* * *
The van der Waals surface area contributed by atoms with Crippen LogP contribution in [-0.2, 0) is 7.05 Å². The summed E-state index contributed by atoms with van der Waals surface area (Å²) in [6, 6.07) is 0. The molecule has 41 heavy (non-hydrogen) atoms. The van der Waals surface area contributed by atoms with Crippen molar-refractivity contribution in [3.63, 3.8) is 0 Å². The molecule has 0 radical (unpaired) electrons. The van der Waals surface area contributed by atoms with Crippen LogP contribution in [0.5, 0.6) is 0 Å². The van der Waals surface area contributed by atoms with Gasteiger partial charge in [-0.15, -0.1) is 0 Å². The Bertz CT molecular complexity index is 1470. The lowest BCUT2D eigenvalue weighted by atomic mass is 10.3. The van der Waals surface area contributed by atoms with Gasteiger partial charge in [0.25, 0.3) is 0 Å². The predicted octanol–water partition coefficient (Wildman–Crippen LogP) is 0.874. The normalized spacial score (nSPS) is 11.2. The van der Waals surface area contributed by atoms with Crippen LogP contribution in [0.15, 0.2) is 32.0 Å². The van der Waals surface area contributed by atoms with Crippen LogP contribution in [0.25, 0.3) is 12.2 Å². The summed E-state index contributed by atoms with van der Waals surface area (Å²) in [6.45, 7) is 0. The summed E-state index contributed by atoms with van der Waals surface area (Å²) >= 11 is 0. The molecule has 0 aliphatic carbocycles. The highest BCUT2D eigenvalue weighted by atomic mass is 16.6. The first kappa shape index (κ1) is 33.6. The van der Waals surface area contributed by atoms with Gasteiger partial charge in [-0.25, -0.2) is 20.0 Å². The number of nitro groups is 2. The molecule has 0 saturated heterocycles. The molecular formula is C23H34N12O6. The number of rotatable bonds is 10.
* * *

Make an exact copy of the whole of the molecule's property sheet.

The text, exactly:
The van der Waals surface area contributed by atoms with Crippen LogP contribution in [-0.2, 0) is 7.05 Å². The summed E-state index contributed by atoms with van der Waals surface area (Å²) in [6, 6.07) is 0. The molecule has 41 heavy (non-hydrogen) atoms. The van der Waals surface area contributed by atoms with Crippen molar-refractivity contribution in [3.63, 3.8) is 0 Å². The molecule has 0 radical (unpaired) electrons. The van der Waals surface area contributed by atoms with Crippen LogP contribution in [0.5, 0.6) is 0 Å². The van der Waals surface area contributed by atoms with Gasteiger partial charge in [-0.15, -0.1) is 0 Å². The Bertz CT molecular complexity index is 1470. The lowest BCUT2D eigenvalue weighted by atomic mass is 10.3. The van der Waals surface area contributed by atoms with Gasteiger partial charge in [0.25, 0.3) is 0 Å². The predicted octanol–water partition coefficient (Wildman–Crippen LogP) is 0.874. The normalized spacial score (nSPS) is 11.2. The van der Waals surface area contributed by atoms with Crippen LogP contribution in [0.15, 0.2) is 32.0 Å². The van der Waals surface area contributed by atoms with Crippen LogP contribution in [0.25, 0.3) is 12.2 Å². The summed E-state index contributed by atoms with van der Waals surface area (Å²) in [6.45, 7) is 0. The summed E-state index contributed by atoms with van der Waals surface area (Å²) >= 11 is 0. The molecule has 0 aliphatic carbocycles. The highest BCUT2D eigenvalue weighted by atomic mass is 16.6. The first kappa shape index (κ1) is 33.6. The van der Waals surface area contributed by atoms with Gasteiger partial charge in [-0.25, -0.2) is 20.0 Å². The number of nitro groups is 2. The molecule has 0 saturated heterocycles. The molecular formula is C23H34N12O6. The number of rotatable bonds is 10.